Last month, the Georgetown Center on Education and the Workforce released, “A First Try at ROI,” a thorough report that aims to evaluate the Return on Investment (ROI) for a student attending any particular college in the U.S. The scope of the project is quite impressive: taking the government’s College Scorecard data, the Georgetown team calculated the 10-year and 40-year Net Present Value for more than 4,500 institutions granting Bachelor’s and Associate’s degrees, and certificates.
I took a look at how New Hampshire’s institutions stacked up against the national trends, and I was surprised by what the data show.
The study finds nationally that community colleges and many certificate programs have the highest short-term ROI, measured here as 10-year Net Present Value.* In New Hampshire, this finding definitely holds.
The three Associate’s degree institutions (colored grey) included in the Georgetown study have a 10-year NPV that hovers around $160K. By contrast, the overwhelming majority of the 13 Bachelor’s degree institutions (colored blue) come nowhere close to that figure. Two Bachelor’s institutions do come close but do not meet it. And interestingly, two Bachelor’s institutions have negative 10-year NPV values.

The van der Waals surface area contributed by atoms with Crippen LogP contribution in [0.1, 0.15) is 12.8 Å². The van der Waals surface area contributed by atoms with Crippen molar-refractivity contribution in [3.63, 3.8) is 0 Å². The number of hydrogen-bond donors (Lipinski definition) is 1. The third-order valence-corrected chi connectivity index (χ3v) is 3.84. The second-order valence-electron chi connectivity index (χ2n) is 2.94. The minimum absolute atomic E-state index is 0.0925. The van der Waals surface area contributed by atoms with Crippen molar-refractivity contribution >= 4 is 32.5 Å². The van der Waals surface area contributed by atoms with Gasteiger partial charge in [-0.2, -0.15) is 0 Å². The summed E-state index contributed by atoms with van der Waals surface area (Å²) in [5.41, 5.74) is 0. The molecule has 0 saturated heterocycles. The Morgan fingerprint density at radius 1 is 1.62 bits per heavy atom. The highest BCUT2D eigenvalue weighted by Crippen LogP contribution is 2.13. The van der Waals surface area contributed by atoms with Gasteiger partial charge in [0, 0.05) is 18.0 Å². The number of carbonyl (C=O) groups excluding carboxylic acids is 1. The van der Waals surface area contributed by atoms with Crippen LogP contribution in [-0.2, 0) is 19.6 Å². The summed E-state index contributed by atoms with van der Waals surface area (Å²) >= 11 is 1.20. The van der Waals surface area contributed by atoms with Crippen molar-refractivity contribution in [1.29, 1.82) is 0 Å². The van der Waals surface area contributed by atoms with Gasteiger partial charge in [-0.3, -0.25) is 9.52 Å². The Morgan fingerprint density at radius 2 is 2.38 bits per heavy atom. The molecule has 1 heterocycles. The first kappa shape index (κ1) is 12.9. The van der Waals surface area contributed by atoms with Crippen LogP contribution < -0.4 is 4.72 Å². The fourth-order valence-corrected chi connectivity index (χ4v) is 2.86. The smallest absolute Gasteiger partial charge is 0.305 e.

Where things get interesting is when we look at the 40-year Net Present Value figures for New Hampshire institutions.
The Georgetown study finds that nationally the institutions with the highest long-term net economic gains are Bachelor’s degree institutions.
But in New Hampshire, this holds only for about half of the 13 Bachelor’s degree institutions. While seven of the 13 have 40-Year NPVs greater than that of the lowest Associate’s degree institution ($844K), six of the 13 Bachelor’s degree institutions have 40-year NPVs that are lower than the lowest Associate’s granting institution’s NPV.
And a slightly different view of the same data….
This finding raises more questions than it answers. Is the unique New Hampshire ecology of businesses part of the explanation? What kinds of jobs are Associate’s degree graduates working at to earn salaries that are on par with those of Bachelor’s degree graduates? And, are we as a state doing enough to support our community colleges?